Assuming the Red Sox don't renew Trot Nixon's contract for next season, and that seems quite probable, there will be at least one outfield position to fill for 2007. Of course there is the possibility that the team could choose to start either Coco Crisp or Wily Mo Pena in right, but Pena's defensive liabilities were glaringly obvious over the course of the summer. He's just as likely to cost the team a run in the field as he is to produce one at the plate. Pena revealed himself to be more comfortable in center during Crisp's absence, and shifting the two players may be considered.
But unfortunately, even after four big league seasons, Pena is still viewed as a "project" within the organization, failing to win the confidence of Sox management. Though his plate discipline did improve and he managed to hit .300, at times Pena still swung wildly at pitches well out of the strike zone, and embarrassed himself in the outfield on numerous occasions. The most likely scenario is that the club will keep Pena on the bench, use him as a reserve outfielder and pinch hitter, and hope he continues to develop.
With Crisp having the ability to play either center or right field, he provides the team with flexibility in their quest to replace Nixon. So who are the top candidates? There are a number of interesting possibilities, to be sure.
At the top of the list is Braves center fielder Andruw Jones. The five-time All Star will turn 30 in April, and is coming off of back-to-back 40-homer seasons. The Sox are known to have long-coveted the talented Jones, who is under contract to the Braves for 2007, necessitating a trade if the Sox are to acquire him. Aside from the player costs in securing Jones, signing him to a long-term deal would be expensive. With that in mind, the Sox may choose to go with a free agent instead.
But another intriguing possibility is Carl Crawford, who is also currently under contract to his present team, the Tampa Bay Devil Rays. The Rays are reportedly willing to shop Crawford, who plays left field but could slide into center. Crawford has four years remaining on a six-year, $31 million contract. That's a very reasonable price for a player with his talent and skill sets. The 25-year-old collected 183 hits this year, while batting .305, with 18 homers, 77 RBI and 58 stolen bases. Those are the kind of numbers the Sox thought they'd be getting from Coco Crisp this season, and it's possible that the two players are too similar to be in the same lineup. The Sox would prefer a power bat, so aside from the fact that acquiring Crawford would likely cost them young pitching talent, the Sox would then have to acquire a bona fide power hitter as well. That could get complicated.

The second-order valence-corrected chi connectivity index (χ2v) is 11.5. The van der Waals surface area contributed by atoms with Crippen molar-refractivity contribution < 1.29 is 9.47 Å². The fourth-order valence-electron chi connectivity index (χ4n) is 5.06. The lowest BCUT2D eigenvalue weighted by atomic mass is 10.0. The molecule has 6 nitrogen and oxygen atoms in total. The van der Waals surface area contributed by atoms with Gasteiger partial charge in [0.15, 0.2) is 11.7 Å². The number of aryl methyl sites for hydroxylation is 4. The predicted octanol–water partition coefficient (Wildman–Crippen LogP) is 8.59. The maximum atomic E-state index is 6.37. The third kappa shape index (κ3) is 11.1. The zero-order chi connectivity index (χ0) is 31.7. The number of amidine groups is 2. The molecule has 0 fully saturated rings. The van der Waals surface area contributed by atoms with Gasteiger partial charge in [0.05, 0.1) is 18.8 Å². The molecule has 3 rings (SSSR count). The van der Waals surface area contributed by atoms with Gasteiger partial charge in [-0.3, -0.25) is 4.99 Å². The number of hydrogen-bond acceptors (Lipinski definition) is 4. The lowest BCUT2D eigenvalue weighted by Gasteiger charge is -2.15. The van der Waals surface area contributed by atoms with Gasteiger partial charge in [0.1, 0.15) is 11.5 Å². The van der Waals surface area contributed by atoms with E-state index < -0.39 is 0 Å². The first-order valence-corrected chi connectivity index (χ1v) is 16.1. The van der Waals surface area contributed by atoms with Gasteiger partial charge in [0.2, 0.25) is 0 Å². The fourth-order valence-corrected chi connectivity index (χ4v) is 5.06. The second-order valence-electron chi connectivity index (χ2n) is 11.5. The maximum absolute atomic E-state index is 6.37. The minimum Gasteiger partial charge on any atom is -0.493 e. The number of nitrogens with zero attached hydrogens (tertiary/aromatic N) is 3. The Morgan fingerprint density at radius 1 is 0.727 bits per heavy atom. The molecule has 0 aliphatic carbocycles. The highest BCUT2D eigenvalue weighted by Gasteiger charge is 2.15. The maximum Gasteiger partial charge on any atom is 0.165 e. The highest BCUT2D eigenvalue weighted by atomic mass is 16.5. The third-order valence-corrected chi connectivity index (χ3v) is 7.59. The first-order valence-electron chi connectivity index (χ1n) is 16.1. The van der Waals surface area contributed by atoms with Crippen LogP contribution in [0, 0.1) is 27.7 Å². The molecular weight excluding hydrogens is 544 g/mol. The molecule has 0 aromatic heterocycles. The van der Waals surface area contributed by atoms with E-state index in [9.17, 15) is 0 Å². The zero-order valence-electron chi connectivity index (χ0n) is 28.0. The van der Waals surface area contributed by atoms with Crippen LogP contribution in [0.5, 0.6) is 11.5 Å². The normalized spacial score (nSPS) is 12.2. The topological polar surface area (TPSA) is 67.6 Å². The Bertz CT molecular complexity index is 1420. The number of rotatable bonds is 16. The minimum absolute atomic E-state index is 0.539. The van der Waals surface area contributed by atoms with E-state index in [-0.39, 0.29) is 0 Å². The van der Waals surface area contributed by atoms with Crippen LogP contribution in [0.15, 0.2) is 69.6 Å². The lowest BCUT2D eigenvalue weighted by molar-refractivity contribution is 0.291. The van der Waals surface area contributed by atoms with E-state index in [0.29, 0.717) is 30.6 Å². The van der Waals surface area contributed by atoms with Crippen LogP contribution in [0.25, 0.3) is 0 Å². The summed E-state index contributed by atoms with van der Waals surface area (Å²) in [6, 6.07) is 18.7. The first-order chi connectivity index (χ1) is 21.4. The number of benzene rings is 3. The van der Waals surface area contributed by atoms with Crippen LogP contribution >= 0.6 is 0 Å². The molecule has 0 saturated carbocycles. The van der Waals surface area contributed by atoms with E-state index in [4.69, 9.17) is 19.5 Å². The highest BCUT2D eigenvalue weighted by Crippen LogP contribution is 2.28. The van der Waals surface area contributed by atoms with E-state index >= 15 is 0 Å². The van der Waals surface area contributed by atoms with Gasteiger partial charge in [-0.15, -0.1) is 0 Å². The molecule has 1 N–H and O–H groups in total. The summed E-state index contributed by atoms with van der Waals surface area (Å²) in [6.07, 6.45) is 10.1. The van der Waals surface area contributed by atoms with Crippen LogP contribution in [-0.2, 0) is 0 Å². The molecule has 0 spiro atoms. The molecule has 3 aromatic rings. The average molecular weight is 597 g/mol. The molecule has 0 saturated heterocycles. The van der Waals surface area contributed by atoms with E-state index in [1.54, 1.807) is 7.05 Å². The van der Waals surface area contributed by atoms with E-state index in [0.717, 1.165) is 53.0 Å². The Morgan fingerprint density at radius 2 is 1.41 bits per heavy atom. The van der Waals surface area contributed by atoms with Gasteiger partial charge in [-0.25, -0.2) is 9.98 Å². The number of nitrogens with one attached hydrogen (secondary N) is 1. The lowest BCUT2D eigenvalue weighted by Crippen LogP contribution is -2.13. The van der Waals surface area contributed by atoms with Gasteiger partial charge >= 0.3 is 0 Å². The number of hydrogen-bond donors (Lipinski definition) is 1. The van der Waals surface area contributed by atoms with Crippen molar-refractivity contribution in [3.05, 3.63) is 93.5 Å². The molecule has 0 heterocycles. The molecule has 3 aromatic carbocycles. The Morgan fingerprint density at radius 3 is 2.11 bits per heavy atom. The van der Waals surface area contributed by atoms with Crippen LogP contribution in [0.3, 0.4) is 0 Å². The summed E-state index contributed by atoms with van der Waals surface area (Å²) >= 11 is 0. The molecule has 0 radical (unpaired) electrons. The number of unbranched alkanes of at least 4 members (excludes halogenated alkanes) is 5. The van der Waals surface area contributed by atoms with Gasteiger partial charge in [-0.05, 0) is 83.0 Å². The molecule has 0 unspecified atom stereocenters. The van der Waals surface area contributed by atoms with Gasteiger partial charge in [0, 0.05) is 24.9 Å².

Alfonso Soriano will clearly be one of the hottest free agents this winter. Soriano, who made $10 million this season, reportedly turned down a five-year, $70 million offer to stay in Washington. I'll do the math for you; that's $14 million per season, and it wasn't enough. Signing the 40-40 man is going to require some very deep pockets -- like the kind that go all the way down to the ankles. Though he's said he's willing to remain in the outfield and isn't determined to return to second base, it's reasonable to question if Soriano could handle Fenway's tricky right field. It would certainly be a costly experiment.
There have been reports that the Red Sox might be interested in Gary Matthews Jr., who hit .313 with 19 home runs and 79 RBI for the Rangers this year, earning his first All-Star appearance. Matthews is an excellent defensive player, who may earn his first Gold Glove, ending Torii Hunter's streak of five consecutive awards. The 6-3, 225-pound center fielder has a powerful arm, and is also a quality leadoff hitter who scored 102 runs this year. But Matthews is 32, has played 13 seasons, and is coming off a career year. He'll probably be looking for three-year deal at around $27 million, and the Sox may be looking for a younger hitter with more power.
Free agent Carlos Lee would fit the bill, and he'll also be a player of significant interest this offseason. The 30-year-old belted a career high 37 homers, and drove in 116 runs, playing for the Brewers and Rangers this season. But Lee also hit .300 while notching 187 hits and 102 runs, so he's more than just a bopper. Lee played in his second consecutive All-Star game this year and recorded his fifth consecutive season of 25-or-more homers. No doubt, he will have many suitors and will fetch a hefty long-term contract for his efforts. Could the Sox have an interest? If internal scouting reports reveal that Lee could fit comfortably in right, expect them to be a player in the bidding.
As stated, there are a number of interesting possibilities and candidates, and this promises to be yet another exciting and active Hot Stove season for the Red Sox. After such a disappointing summer, the club will surely want to stir things up in the free agent market and give the fans legitimate reason to be optimistic for a better 2007. A more potent and balanced hitting attack will surely be a focus, and the team needs to successfully address that need, among others.
Copyright © 2006 Sean M. Kennedy. All rights reserved. This material may not be published, broadcast, rewritten, or redistributed without the author's consent.